A TV flickers on the floor, mixed media reflects on the pedestal,
something about Alan Bond? This work has left me neutral.
In the other corner, an activist piece commands me to destroy,
fans on the floor bring back memories that cooled me as a boy.
Their nostalgic tones create sympathy and I side with the machine,
adverts and news articles tell a story of hidden grief.
As I enter another area, repetition of a culture calls,
I’m relaxed for a moment as a trance of chants performs.
But I’m assaulted by its neighboring piece the hums are back and loud,
I leave the work as “Na mas day” repeats a ritual that’s proud.
Next is a story weaved and shared, as nature and culture rise,
the passing of responsibilities and permissions come to light.
These abstract useful baskets show generations of business,
and a continuation of customs in the monochromatic images.
I walk a few feet and find myself standing still, objected,
as multiple personalities pierce me with perspective.
I’m torn between the calming of tones behind and the anxiety I’ve accumulated,
from the painful presence of these three portraits, digitally manipulated.
An unbalance of unease tips me to turn away,
the effect of the aggressive humming overwhelms my stay.
Ceramic pop art of Aussie culture clutters a lower podium,
cigarettes and pigeons step with bread, conflict and dysfunction
I pay this no mind, I see this daily but it’s the story told inside,
an acceptance of the mundane and humour that’s contrived.
I escape the violent hums but not the peaceful chimes,
As I enter a separate room that glows green with crime.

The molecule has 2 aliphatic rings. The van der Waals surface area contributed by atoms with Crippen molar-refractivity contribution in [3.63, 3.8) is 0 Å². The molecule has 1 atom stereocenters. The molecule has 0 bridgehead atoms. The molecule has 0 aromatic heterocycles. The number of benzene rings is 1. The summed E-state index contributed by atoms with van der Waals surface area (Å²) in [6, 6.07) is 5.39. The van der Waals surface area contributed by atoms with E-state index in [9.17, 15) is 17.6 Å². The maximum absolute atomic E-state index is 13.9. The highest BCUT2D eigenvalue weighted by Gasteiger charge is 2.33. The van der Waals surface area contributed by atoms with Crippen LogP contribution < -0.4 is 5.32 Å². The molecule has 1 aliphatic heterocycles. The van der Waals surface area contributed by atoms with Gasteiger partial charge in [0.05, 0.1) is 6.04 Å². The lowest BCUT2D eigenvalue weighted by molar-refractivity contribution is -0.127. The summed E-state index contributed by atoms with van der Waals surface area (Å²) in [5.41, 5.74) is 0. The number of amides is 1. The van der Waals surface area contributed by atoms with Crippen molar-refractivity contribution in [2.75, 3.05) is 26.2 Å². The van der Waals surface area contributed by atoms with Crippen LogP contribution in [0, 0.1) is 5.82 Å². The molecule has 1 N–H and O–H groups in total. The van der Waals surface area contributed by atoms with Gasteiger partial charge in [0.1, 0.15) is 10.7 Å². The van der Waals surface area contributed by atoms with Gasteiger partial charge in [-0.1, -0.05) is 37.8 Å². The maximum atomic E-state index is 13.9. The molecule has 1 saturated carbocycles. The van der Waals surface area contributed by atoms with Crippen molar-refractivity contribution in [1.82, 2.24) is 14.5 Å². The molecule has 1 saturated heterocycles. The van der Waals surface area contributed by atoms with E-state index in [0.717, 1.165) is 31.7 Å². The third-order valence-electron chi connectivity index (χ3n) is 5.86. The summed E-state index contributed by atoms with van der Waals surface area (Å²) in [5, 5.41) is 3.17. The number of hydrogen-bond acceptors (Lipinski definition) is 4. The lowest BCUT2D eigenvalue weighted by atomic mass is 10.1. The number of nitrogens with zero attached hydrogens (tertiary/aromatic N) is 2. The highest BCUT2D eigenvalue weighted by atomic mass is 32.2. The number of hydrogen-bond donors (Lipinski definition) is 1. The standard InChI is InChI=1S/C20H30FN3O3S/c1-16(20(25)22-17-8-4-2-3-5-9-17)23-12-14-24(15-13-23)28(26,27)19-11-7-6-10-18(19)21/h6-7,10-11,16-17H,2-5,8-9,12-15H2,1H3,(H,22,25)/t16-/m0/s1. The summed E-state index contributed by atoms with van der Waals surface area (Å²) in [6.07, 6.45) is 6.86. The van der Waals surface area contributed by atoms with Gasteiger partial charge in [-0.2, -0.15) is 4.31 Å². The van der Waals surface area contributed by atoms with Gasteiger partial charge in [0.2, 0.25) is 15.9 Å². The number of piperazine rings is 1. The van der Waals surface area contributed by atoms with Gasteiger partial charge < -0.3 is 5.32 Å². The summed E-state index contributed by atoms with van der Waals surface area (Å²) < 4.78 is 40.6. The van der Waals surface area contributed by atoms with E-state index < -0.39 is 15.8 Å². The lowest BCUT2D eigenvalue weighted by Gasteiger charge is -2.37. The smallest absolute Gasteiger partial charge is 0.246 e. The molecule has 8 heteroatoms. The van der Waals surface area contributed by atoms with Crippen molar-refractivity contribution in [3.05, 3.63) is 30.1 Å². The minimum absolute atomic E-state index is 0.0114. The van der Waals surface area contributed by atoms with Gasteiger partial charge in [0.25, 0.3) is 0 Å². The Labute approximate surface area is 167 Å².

I stand there witnessing a dominating monopoly,
leaning around the structure to think It’s not my property.
I’ve been caught intruding curse my curiosity,
but my conflict is contradicted by a bench of hospitality.
After a short rest I further explore the room,
small paintings surround this shed,
more pop culture to consume.
The familiar contrasts the adjacent,
as I Google search for change,
I filter out photography,
and question what remains.
A cataclysmic creature abstracts plans to develop,
as this tar model slumps over a city like an insect.
It’s meticulous in design and stations me to look,
into the perspective of these architects and it’s contemporary hook.
I turn towards the paper, reconstructed and textured,
a man spies on an environment digitally perfected.
Screenshots of a space in an open world game’s community,
were processed and glitched to explore online identity.
I strut out of the monopolized room with a smile reflecting my experience
I glide across the hallway and head for the second floor exhibits
But the rest is your perspective, you’ll have to go and see
How diverse this graduate show is and Hatch your expertise.
This exhibition is entertaining; these new artists have great concepts
Some don’t need explaining, others sparking interest.
I compel you to explore and attend this exhibition,
make this visit an event and take time to analyse decisions.